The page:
1. Define your vision in a way that is easily understood, repeatable and relatable. At Barry Wehmiller, we imagine a world where business can be a powerful force for good, through our culture of truly human leadership.The idea is simple. People spend a lot of time at work so we want to make that a good experience; so however they feel when they arrive in the morning, we want them to feel a little bit better when they leave in the evening – every team member, every day. If they feel better, they will make their family and friends feel better, they perform better and so does the business.
  2. Define your values and measure of success in a way that are easily understood repeatable and relateable. Our values are based upon a family mind-set and comprise trust, respect, teamwork, recognition, continuous improvement and personal growth. At Barry Wehmiller ‘we measure success by the way we touch the lives of people’. The values are not set in huge tombstones as you walk into our offices or into our plants, nor are they posted on every wall in every lift, rather they are lived by each of our team members in all our locations around the world. They are role-modelled by Bob. Everyday. Everywhere. In turn, because of how they are treated, leaders throughout adopt this way of treating their team members; with care and respect, like a family member.
  3. Listen to your team members. On a regular basis. ‘Where are we living in alignment with our vision and values?’ ‘Where are the gaps?’ And then, trust your team members; their thoughts and ideas in how to improve their roles so they can continue to nurture their gifts, talents and feel fulfilled in what they do. Despite Bob’s often demanding schedule, he continues to hold listening sessions throughout the organisation both in the USA and Europe. We recently acquired a business in Italy and Bob flew over to meet the new team members and spend time listening to them. This act of care, stood out in the minds of our new team members.
  4. Recognise and appreciate team members for who they are as well as what they do. Even if you don’t achieve the specific result you hoped for despite the hard work, conscious effort and creativity of your team member, it’s important to recognise their contribution and who they are as a human being. Recognise when they demonstrate the core values and behaviours you subscribe to in service of your vision. When people are recognised in this way, it serves to anchor the behaviours for others. Many organisations have awards and reward schemes which are one way of celebration. Additionally, take the time to think about and hand write a personal note of recognition. Take some time to deliver the message in way that is succinct, specific and sincere.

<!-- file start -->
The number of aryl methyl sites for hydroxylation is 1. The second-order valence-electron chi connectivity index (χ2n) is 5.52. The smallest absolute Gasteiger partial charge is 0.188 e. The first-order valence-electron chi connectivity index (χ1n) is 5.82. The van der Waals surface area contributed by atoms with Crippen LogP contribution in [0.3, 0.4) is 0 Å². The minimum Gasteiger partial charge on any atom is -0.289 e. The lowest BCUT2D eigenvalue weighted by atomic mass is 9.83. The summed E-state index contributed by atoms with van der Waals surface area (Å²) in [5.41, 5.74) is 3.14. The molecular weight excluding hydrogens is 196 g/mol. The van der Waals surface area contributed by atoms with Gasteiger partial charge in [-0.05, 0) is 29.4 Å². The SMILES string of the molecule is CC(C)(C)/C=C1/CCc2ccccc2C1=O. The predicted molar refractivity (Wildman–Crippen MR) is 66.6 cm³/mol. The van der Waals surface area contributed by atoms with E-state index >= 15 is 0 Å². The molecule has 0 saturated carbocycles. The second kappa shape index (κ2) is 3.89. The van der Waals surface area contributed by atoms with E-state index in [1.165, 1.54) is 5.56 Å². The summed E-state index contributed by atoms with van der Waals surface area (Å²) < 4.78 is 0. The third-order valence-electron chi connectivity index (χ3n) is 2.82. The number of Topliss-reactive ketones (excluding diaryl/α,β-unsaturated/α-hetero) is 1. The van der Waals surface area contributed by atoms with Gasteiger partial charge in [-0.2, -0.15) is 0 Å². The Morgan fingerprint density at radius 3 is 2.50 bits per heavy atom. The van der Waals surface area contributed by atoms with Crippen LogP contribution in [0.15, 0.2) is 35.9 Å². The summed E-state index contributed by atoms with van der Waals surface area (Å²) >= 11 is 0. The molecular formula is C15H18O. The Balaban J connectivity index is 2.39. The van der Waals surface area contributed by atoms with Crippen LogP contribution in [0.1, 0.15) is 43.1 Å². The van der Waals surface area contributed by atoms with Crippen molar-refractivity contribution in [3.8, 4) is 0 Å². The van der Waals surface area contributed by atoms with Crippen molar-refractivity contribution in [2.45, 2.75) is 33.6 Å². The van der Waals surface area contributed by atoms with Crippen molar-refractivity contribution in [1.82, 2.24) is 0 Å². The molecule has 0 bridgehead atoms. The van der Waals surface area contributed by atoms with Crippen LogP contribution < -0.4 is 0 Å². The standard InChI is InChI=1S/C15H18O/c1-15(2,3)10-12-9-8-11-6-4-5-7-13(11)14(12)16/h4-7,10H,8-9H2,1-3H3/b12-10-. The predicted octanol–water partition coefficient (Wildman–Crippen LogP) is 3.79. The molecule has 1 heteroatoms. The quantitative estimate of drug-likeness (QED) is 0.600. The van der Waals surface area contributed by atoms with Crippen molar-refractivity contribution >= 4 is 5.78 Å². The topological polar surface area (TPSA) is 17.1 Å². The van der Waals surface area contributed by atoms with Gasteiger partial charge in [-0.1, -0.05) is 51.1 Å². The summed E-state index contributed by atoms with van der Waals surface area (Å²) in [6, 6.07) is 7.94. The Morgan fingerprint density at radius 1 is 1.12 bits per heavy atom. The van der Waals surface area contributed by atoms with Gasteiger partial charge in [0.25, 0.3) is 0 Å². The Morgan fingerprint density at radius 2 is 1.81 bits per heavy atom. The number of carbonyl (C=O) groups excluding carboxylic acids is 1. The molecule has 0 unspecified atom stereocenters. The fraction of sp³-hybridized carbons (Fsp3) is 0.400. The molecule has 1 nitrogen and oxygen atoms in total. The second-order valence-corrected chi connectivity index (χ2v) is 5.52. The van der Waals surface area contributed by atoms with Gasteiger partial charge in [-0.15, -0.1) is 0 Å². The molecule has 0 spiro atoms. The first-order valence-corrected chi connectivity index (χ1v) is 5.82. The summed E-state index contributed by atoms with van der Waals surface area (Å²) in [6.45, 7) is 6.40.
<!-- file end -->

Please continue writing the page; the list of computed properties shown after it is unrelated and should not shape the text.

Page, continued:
5. Be intentional about how you show up. Everyday. Everywhere. Our hope is to create a culture where we think of others first. We listen, with empathy rather than simply waiting to reply. We build trust by behaving in ways that generate trust being consistently competent and showing compassion and character. We create the environment (or weather system) for individuals to feel respected, nurture their talents, grow and improve as human beings.

Adopting these steps will serve to nurture your culture. Leaders throughout your organisation are weather makers and as such have a profound responsibility and opportunity to define the weather system for all those in their span of care. Be intentional and define a caring weather system. In my experience, this type of organisational culture, a truly human leadership culture, will provide a source for good in the world of business, become an employer of choice and ultimately an undisputed market leader.

Thanks for reading!

PS If you believe that business can be a force for good and want to know more about how to develop a culture of truly human leadership where people and performance exist in harmony, please connect with me here and I’ll be delighted to be in touch.